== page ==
I’ve written many times in this column about the conventional wisdom that, while it’s best to book non-holiday flights between 4 and 6 weeks early, it’s best to book holiday travel as early as possible. After having just looked at some interesting data from our friends over at kayak.com, I’m not so sure about that anymore.
Two different kinds of holidays
This data showed that specifically for Memorial Day, that airfares are actually higher until about 4 months before the date. In other words, if you price a Memorial Day flight during the previous calendar year, you’ll be seeing higher prices than had you waited until at least mid January.
These data points tell us that Memorial Day is a different kind of holiday than Thanksgiving or Christmas, at least from an airfare standpoint. I think it’s also safe to lump Labor Day and even the Fourth of July (for Americans) into this other group. Everything I’ve read and seen does show that for the November and December holidays that buying early will save money, but these holidays act differently.
The best time to buy airfare for these holidays
I think it’s pretty safe to reason that the winter holidays find people with very fixed plans so the airlines know they can just keep raising prices as the holidays approach, but it seems that with these 3-day weekend summer holidays that consumers can easily skip the trip if the price is too high.
The graph showed that for Memorial Day the lowest prices start appearing in late February, and by early May prices started creeping up quickly. During the period between prices were quite flat, with the average only moving a few dollars from any one week to any other.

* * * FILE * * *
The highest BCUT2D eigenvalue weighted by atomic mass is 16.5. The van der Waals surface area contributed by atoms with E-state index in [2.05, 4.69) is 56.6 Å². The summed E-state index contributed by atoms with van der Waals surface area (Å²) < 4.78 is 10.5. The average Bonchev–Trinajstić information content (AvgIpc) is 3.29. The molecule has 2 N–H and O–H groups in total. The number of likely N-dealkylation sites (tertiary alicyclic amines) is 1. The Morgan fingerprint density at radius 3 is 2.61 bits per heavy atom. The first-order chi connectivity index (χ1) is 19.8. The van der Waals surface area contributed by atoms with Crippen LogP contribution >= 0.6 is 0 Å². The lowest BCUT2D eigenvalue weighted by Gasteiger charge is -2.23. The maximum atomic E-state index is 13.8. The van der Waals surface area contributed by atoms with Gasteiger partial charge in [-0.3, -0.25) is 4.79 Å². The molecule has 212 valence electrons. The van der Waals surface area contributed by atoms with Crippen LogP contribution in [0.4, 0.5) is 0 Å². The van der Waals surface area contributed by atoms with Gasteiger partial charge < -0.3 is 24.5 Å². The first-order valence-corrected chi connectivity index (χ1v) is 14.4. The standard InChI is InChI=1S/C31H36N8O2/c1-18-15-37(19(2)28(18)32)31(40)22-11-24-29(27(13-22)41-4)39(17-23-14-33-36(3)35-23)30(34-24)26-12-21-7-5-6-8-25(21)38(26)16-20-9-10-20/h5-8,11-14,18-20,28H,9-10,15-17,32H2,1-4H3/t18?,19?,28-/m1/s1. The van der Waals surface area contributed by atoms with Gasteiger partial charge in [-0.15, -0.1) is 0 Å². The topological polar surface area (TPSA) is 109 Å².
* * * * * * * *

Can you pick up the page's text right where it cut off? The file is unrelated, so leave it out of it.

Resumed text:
Interestingly, they also have a hotel graph that shows average prices quoted in advance, and that data swung wildly from one day to the next, and it actually got lower the closer to the holiday it got. There’s a dramatic drop where the average price goes from around $140 in early May all the way down to $100 if you book at the last minute.
That of course makes us wonder how reliable that pattern would be? This chart is for all domestic hotels in the United States, so it’s not like it’s just San Francisco or Atlanta that had last minute discounts. This was for only one specific year though so it could be that the economy canceled quite a few vacations and those empty rooms needed to be filled at lower prices.
We’d think that in years when the economy is better that booking a hotel early is still wise, at least if you don’t have to pay in advance for the whole stay. But with a soft economy it seems like last-minute bargains are probably going to keep popping up, so book your holiday weekend flight 4 weeks early, but wait and book a hotel at the last minute for the cheapest prices.